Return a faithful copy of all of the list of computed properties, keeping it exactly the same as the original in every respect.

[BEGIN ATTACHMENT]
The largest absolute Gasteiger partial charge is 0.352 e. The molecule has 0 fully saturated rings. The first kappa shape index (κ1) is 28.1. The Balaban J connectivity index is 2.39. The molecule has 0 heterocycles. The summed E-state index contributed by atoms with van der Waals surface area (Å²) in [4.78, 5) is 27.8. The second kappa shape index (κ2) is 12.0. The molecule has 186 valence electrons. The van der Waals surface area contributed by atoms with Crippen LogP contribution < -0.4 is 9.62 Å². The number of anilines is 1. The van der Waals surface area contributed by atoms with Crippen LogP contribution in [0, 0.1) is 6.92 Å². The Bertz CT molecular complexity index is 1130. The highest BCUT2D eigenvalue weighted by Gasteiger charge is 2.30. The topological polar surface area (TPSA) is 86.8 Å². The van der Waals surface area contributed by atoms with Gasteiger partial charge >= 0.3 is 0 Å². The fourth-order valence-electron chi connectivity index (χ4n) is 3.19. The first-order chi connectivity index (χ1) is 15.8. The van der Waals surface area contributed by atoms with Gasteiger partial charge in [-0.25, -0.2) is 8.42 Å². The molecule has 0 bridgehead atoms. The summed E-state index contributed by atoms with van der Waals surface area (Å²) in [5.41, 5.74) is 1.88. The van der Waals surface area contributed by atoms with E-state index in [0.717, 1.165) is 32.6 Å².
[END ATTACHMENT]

The largest absolute Gasteiger partial charge is 0.352 e. The molecule has 0 fully saturated rings. The first kappa shape index (κ1) is 28.1. The Balaban J connectivity index is 2.39. The molecule has 0 heterocycles. The summed E-state index contributed by atoms with van der Waals surface area (Å²) in [4.78, 5) is 27.8. The second kappa shape index (κ2) is 12.0. The molecule has 186 valence electrons. The van der Waals surface area contributed by atoms with Crippen LogP contribution < -0.4 is 9.62 Å². The number of anilines is 1. The van der Waals surface area contributed by atoms with Crippen LogP contribution in [0, 0.1) is 6.92 Å². The Bertz CT molecular complexity index is 1130. The highest BCUT2D eigenvalue weighted by Gasteiger charge is 2.30. The topological polar surface area (TPSA) is 86.8 Å². The van der Waals surface area contributed by atoms with Gasteiger partial charge >= 0.3 is 0 Å². The fourth-order valence-electron chi connectivity index (χ4n) is 3.19. The first-order chi connectivity index (χ1) is 15.8. The van der Waals surface area contributed by atoms with Gasteiger partial charge in [-0.25, -0.2) is 8.42 Å². The molecule has 0 bridgehead atoms. The summed E-state index contributed by atoms with van der Waals surface area (Å²) in [5.41, 5.74) is 1.88. The van der Waals surface area contributed by atoms with E-state index in [0.717, 1.165) is 32.6 Å².